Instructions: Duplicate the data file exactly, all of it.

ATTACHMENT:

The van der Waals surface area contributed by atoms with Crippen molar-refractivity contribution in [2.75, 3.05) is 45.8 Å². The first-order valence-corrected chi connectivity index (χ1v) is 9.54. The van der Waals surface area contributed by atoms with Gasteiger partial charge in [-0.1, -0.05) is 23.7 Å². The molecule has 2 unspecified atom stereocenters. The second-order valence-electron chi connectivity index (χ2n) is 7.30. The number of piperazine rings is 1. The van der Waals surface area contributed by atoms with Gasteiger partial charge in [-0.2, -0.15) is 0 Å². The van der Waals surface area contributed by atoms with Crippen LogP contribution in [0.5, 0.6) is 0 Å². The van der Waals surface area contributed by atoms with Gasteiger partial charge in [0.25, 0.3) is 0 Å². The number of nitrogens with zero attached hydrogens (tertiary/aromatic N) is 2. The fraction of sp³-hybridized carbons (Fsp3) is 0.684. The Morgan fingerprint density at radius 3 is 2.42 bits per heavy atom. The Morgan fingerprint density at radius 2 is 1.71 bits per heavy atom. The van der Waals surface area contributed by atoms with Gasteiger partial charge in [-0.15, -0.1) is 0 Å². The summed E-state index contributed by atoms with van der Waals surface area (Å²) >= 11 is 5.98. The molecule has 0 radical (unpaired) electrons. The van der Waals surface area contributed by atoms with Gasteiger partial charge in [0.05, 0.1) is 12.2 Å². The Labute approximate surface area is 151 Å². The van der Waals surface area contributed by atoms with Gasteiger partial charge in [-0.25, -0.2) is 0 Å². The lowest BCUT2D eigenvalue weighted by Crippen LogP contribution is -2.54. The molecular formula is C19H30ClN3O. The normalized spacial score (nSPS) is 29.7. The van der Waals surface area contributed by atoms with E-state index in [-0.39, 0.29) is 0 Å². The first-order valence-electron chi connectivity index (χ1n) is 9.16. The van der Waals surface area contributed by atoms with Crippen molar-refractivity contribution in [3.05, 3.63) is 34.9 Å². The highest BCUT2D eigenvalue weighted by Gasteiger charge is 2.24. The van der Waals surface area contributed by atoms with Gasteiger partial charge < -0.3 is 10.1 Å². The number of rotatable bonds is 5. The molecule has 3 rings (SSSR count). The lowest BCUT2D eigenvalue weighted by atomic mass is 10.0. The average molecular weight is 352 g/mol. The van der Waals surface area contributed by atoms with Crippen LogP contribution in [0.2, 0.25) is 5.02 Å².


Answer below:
The van der Waals surface area contributed by atoms with Crippen molar-refractivity contribution in [2.75, 3.05) is 45.8 Å². The first-order valence-corrected chi connectivity index (χ1v) is 9.54. The van der Waals surface area contributed by atoms with Gasteiger partial charge in [-0.1, -0.05) is 23.7 Å². The molecule has 2 unspecified atom stereocenters. The second-order valence-electron chi connectivity index (χ2n) is 7.30. The number of piperazine rings is 1. The van der Waals surface area contributed by atoms with Gasteiger partial charge in [-0.2, -0.15) is 0 Å². The van der Waals surface area contributed by atoms with Crippen LogP contribution in [0.5, 0.6) is 0 Å². The van der Waals surface area contributed by atoms with Gasteiger partial charge in [0.25, 0.3) is 0 Å². The number of nitrogens with zero attached hydrogens (tertiary/aromatic N) is 2. The fraction of sp³-hybridized carbons (Fsp3) is 0.684. The Morgan fingerprint density at radius 3 is 2.42 bits per heavy atom. The Morgan fingerprint density at radius 2 is 1.71 bits per heavy atom. The van der Waals surface area contributed by atoms with Gasteiger partial charge in [-0.15, -0.1) is 0 Å². The summed E-state index contributed by atoms with van der Waals surface area (Å²) >= 11 is 5.98. The molecule has 0 radical (unpaired) electrons. The van der Waals surface area contributed by atoms with Gasteiger partial charge in [0.05, 0.1) is 12.2 Å². The Labute approximate surface area is 151 Å². The van der Waals surface area contributed by atoms with Gasteiger partial charge in [-0.25, -0.2) is 0 Å². The lowest BCUT2D eigenvalue weighted by Crippen LogP contribution is -2.54. The molecular formula is C19H30ClN3O. The normalized spacial score (nSPS) is 29.7. The van der Waals surface area contributed by atoms with E-state index in [-0.39, 0.29) is 0 Å². The first-order valence-electron chi connectivity index (χ1n) is 9.16. The van der Waals surface area contributed by atoms with Crippen molar-refractivity contribution in [3.05, 3.63) is 34.9 Å². The highest BCUT2D eigenvalue weighted by Gasteiger charge is 2.24. The van der Waals surface area contributed by atoms with Gasteiger partial charge < -0.3 is 10.1 Å². The number of rotatable bonds is 5. The molecule has 3 rings (SSSR count). The lowest BCUT2D eigenvalue weighted by atomic mass is 10.0. The average molecular weight is 352 g/mol. The van der Waals surface area contributed by atoms with Crippen LogP contribution in [0.2, 0.25) is 5.02 Å².